Dickinson woman killed in crash; school officials, parents share concerns about speed, safety of road near school that was hitDickinson resident Althea Mandan died from injuries she sustained in a McKenzie County auto accident that sent a semi through a school Monday, according to a release from the North Dakota Highway Patrol.
By: Bryan Horwath, The Dickinson Press
School officials, parents share concerns about speed, safety of road near school that was hit
By Bryan Horwath
Dickinson resident Althea Mandan died from injuries she sustained in a McKenzie County auto accident that sent a semi through a school Monday, according to a release from the North Dakota Highway Patrol.
Three students and a teacher from Johnson Corners Christian Academy and semi driver Jason Owen of Watford City, were treated and released from McKenzie County Hospital following the accident.
Mandan failed to yield the right of way to Owen’s truck at 12:05 p.m. at the intersection of highways 23 and 73, according to the HP. After colliding with Mandan’s 2003 Pontiac Grand Prix, the semi slammed into an area of classrooms at the small, rural school, sending students and teachers running for safety. Seventeen students and seven teachers were present at the school during the crash.
School officials and parents said they have expressed concern in the past over the dangers of the intersection, frequented by large trucks traveling a main oil boom route.
“We witness near accidents every day,” JCCA Principal Adrian Timmons said. “We hear tires screeching, we see a lot of near-misses. I sat face-to-face with someone from the (North Dakota Department of Transportation) in Bismarck last year and told them this is a dangerous intersection.”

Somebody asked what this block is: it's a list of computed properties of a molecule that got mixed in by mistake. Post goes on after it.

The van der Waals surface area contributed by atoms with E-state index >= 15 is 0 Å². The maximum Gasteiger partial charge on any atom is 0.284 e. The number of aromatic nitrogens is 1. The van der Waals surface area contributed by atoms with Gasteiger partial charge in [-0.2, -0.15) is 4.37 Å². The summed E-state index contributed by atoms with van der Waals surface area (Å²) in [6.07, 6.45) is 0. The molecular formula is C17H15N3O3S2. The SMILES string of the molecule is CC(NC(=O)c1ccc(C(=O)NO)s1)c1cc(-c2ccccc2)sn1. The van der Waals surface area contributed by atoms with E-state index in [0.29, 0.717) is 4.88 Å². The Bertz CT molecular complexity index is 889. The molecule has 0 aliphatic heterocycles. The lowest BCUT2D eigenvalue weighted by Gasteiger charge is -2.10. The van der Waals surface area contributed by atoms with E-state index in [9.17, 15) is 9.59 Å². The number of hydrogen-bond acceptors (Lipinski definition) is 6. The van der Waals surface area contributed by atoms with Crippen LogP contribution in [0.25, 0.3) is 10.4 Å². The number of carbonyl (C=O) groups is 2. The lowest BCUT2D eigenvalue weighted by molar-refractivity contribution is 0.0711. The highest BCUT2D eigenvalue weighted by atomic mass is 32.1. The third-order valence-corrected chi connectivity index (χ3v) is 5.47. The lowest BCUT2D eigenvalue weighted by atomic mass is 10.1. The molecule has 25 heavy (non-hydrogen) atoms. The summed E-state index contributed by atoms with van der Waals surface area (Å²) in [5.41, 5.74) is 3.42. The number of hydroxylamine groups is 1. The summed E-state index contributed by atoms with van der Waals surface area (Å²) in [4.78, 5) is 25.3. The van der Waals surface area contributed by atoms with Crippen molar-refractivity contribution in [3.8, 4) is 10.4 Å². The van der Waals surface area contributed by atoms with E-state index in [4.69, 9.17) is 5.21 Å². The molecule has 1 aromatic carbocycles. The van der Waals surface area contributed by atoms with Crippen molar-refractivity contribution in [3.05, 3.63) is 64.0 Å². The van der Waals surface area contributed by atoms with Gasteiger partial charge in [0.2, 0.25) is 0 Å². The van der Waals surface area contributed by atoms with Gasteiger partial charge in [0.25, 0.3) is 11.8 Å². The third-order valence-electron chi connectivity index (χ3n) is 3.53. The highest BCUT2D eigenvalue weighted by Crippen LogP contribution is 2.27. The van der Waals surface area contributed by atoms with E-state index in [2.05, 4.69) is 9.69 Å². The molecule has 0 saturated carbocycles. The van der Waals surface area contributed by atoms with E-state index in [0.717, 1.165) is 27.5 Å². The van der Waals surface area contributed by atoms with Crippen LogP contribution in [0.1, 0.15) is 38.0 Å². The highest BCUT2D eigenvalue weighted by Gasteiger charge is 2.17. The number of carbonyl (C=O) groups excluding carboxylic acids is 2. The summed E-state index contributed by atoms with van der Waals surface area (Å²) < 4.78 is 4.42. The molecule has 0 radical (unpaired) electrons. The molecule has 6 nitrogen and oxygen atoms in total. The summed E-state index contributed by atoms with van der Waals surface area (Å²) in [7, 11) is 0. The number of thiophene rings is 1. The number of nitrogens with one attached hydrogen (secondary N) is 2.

The DOT, however, has never received a written request for a speed study, said Jamie Olson of the department’s communication division.
“Local authorities can request a speed study to be conducted for an area of state highway they think needs to be considered for raising or lowering of the speed limit,” Olson said. “The DOT has not received any formal requests for a speed study at the intersection of ND highways 23 and 73.”
The intersection is a two-way stop with a posted speed limit of 65 mph. In recent years, the DOT has added rumble strips and “more signs,” said Olson, but it’s unclear as to why no formal request was submitted.
The DOT installed the added additional safety precautions after a previous accident and a “conversation with local school officials over the past few years,” according to a DOT statement.
“There are school zone signs up,” Timmons said. “But there’s nothing for speed reduction and that’s the important thing. If this is what needs to happen for a change to be made, then so be it. If that accident had happened five minutes earlier, there would have been students in that area and we would have lost a dozen kids.”
Following impact with Mandan’s car, the 2012 Kenworth semi operated by Owen went up an embankment, through a chain link fence and traveled some 60 feet into the school.
Timmons said Tuesday he was in the process of securing a temporary trailer for the JCCA property and added he hoped classes could resume by early next week. Timmons, who was out of town at a meeting in Rapid City, said the truck completely leveled his office, where he would likely have been at the time of the accident.
“My office was the first to go,” he said. “There’s no way I would have survived. It’s just a miracle that more people weren’t seriously injured or killed.”
A private, non-profit, parent cooperative, according to its website, JCCA is 16 miles east of Watford City.
The DOT will continue to review the accident, Olson said.